Superintendent Jeff Elliott spent one day last week in the tunnels under Three Forks High School after steam pipes burst and “melted” the Sheetrock in an English teacher’s classroom.

Unfortunately, he said, such happenings aren’t uncommon in the school that hasn’t had any major upgrades since it was built in 1952.

“At least once a month – sometimes more often – we have to fix something that has gone wrong,” said Elliott of the decaying infrastructure at school. “It’s a little bit frustrating spending so much money on maintenance, but when a building is that old, it’s run its course.”

Meanwhile, the student body of Three Forks schools is growing at a rate of about 6 percent per year. There are 770 students in the district now, all of them on the single campus that encompasses the elementary, middle and high schools. Space is at a premium: Three teachers share the Health classroom, three English classes are being held in the auditorium, and class sizes are growing – some have more than 30 students.

“We need to get those numbers down,” Elliott said. “That’s not an effective classroom environment.”

The district likely will purchase a pair of two-classroom portables in the spring for $300,000, which will help ease the space crunch in the short-term, but a longer-term solution is necessary, Elliott said.

In May 2018, voters turned down a $23 million bond issue that would have funded, in part, 13 additional classrooms, an expanded library and a new elementary gymnasium. With that defeat in mind, the district hopes to come up with a new proposal that will be both palatable to voters and meet what Elliott calls the three critical “tenets” of the bond – Safety, Infrastructure and Space.

Two less expensive options are being floated for discussion, and they – along with the all-encompassing option preferred by administrators and the board – were posted on the district website last week.

The three options and their preliminary cost estimates are:

• A $16.3 million “Infrastructure” proposal, which would fix mechanical, electrical and plumbing (MEP) problems without adding instructional space.

• A $12.8 million “Space” proposal, which would add a new 11-classroom wing to the high school; two middle school classrooms; an art room for the middle school and high school; five elementary classrooms, plus an elementary music room; an expanded cafeteria and kitchen; a middle school locker room; and music practice rooms. That option does not address the MEP problems.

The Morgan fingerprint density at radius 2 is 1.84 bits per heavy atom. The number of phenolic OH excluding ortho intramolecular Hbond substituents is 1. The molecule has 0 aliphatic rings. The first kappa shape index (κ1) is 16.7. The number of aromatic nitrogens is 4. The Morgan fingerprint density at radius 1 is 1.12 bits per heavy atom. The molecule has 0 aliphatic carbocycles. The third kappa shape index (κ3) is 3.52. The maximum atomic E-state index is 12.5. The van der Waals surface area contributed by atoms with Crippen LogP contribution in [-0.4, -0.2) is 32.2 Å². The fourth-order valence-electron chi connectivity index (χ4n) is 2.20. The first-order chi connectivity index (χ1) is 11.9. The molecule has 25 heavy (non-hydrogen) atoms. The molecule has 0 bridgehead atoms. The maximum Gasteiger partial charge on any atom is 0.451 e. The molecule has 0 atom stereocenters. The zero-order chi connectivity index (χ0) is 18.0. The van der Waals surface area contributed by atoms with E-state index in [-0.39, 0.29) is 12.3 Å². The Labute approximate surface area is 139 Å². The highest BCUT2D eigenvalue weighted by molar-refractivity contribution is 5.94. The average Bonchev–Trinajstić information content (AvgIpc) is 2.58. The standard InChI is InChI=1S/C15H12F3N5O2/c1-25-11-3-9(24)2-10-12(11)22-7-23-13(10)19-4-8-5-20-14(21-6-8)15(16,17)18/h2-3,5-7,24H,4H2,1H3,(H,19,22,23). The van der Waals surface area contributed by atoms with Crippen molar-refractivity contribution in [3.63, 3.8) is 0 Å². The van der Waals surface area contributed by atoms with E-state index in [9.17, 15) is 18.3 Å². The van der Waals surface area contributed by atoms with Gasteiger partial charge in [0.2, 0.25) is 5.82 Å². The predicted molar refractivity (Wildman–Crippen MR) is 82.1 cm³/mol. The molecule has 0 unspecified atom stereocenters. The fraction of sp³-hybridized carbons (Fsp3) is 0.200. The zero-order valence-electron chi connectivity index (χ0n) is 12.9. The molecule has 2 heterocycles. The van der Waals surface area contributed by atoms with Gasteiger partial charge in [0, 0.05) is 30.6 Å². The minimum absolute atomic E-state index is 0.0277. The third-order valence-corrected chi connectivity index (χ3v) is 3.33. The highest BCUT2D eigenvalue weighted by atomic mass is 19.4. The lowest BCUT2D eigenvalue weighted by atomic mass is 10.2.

• A $26.3 million “All Included” proposal, which would add new classrooms and other amenities, while also fixing the MEP issues.

Elliott said the district’s architects have been working on ways to meet all the schools’ needs while keeping costs down. For example, they are proposing steel rather than “brick and mortar” buildings; the full-size gymnasium that was part of the 2018 proposal has been eliminated.

While such compromises are possible when planning new instructional spaces, the infrastructure problems are harder to scale back.

“We’ve really cut back on things, but the mechanical, electrical and plumbing are so obsolete,” Elliot said. “We spend so much on infrastructure trying to fix things.”

Even though school board members are well aware of the maintenance issues at the school, their “eyes were opened” two weeks ago when they toured the facility, he added – and that was even before the steam pipes burst last week.

After the first of the year, the district will decide which bond proposal to put forth, finalize its price, provide voters with detailed figures about the financial impact per household, and set a firm date for the election, probably in June. At the current growth rate, the “All Included” plan would accommodate the district’s needs for 15 years, Elliot said.

The board is encouraged that Bozeman, Belgrade and Manhattan school districts all have passed bond issues recently, and is hopeful that Three Forks will follow suit. Elliott noted that the project only will become more expensive the longer it is put off, due to continually rising construction costs.

“We’re excited about (our proposal), but also a little apprehensive,” he said. “If the bond fails, we’ll have to start from ground zero again.”

Detailed information about the proposed options and cost estimates are available at